The use of faecal transplants to treat severe infections has rapidly become the treatment of choice, but as use increases and widens proper screening of donors, and good long term trials and monitoring are urgently needed in order to provide sensible advice to patients, say experts in The BMJ.
Gut microbes play a key role in our immune systems and health - and transplanting faecal matter from one person to another is increasingly being used to control severe life-threatening infections like recurrent Clostridium difficile that kill thousands of people annually.
The procedure involves introducing a liquidised stool (or frozen microbes) from a healthy donor to the bowel of a patient to re-colonise their gut with healthy bacteria, which are often destroyed after prolonged antibiotic treatment.
An analysis of the evidence found an 85% success rate with faecal transplants compared with only 20% success for standard antibiotic treatment. And a recent trial was stopped early because of the overwhelming superiority of faecal transplantation, with 90% success rate compared with 26% for powerful antibiotics.
So far, after over 7000 transplants, few adverse effects are being reported, and despite early fears, transplants even seem relatively safe in elderly patients or those with an impaired immune system, say Professor Tim Spector from King's College London and Professor Rob Knight from the University of California San Diego.
Over 500 US centres now offer faecal transplantation, most supplied from a single lab in Boston, and the use of faecal transplantation for C difficile infection has now been cautiously endorsed by the American Academy of Gastroenterology and European Society of Microbiology and Infectious Diseases.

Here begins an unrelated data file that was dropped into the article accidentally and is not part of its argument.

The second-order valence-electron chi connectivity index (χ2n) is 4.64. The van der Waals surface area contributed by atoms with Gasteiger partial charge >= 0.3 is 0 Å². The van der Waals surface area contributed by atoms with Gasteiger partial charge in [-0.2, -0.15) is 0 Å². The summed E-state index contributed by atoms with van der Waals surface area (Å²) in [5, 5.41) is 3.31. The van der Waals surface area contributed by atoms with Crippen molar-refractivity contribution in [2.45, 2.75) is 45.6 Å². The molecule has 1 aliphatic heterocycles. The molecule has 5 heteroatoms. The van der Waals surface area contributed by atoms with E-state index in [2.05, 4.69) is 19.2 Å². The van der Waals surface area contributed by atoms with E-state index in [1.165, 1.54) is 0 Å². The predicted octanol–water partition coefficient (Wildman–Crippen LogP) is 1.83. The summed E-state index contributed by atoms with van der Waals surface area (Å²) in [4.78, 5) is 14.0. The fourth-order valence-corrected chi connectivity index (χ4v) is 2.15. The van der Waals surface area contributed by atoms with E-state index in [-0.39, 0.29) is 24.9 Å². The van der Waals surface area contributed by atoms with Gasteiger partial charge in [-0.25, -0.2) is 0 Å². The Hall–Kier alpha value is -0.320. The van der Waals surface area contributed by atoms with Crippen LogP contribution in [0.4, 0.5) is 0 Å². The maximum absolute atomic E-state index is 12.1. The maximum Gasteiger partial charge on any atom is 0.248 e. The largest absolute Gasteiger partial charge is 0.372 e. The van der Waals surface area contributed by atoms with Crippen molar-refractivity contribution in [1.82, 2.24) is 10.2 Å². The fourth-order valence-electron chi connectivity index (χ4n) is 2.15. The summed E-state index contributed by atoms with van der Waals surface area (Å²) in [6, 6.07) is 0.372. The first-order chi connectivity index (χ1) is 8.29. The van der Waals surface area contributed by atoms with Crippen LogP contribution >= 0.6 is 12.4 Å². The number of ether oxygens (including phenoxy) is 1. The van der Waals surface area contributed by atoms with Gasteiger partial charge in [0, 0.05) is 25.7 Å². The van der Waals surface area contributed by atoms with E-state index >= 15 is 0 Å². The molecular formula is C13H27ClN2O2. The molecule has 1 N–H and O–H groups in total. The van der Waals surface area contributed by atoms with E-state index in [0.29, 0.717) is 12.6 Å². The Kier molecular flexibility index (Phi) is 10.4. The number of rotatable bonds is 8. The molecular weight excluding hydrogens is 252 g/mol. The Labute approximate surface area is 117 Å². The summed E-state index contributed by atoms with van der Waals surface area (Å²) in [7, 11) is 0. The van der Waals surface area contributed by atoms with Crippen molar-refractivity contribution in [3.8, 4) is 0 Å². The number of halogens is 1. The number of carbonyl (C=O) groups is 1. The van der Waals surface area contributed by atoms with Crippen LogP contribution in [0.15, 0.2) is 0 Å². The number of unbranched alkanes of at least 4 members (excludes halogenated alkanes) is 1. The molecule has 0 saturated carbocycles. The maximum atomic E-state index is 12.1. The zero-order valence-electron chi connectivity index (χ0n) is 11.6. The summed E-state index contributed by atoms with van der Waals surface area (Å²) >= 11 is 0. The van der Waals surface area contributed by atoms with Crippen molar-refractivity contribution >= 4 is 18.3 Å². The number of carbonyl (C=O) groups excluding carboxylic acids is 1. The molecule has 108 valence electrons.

While European and Australian regulators are stalling, the UK regulator (MRHA) has temporarily classed faecal transplants as a medicinal product (with exemptions from many of the usual regulatory barriers) and the procedure has been approved by NICE. But in contrast to the US, the UK now has only around seven centres that offer the treatment.
While "it is clearly better than further antibiotics for treating conditions like C difficile", the use of faecal transplantation is being increasingly tested in other common conditions, including obesity, diabetes, irritable bowel syndrome, colitis and many others. However, claims that faecal transplantation could be a cure-all for many diseases, "are probably too optimistic," say Spector and Knight.
As well as the obvious risks of infection (reduced by screening), there are longer term potential risks of transferring microbes to a new host, which could include transferring susceptibility to obesity and even mental illness, they write. "These possible risks suggest that faecal transplantation, although an exciting new tool, should be carefully monitored and refined to include most of the key beneficial microbes."
"We urgently need more expertise and centres, proper screening of donors, and good long term trials and monitoring procedures in order to provide sensible advice," they conclude. Otherwise, patients with many chronic complaints "may lose patience and take matters into their own hands (using DIY methods) with unpredictable consequences."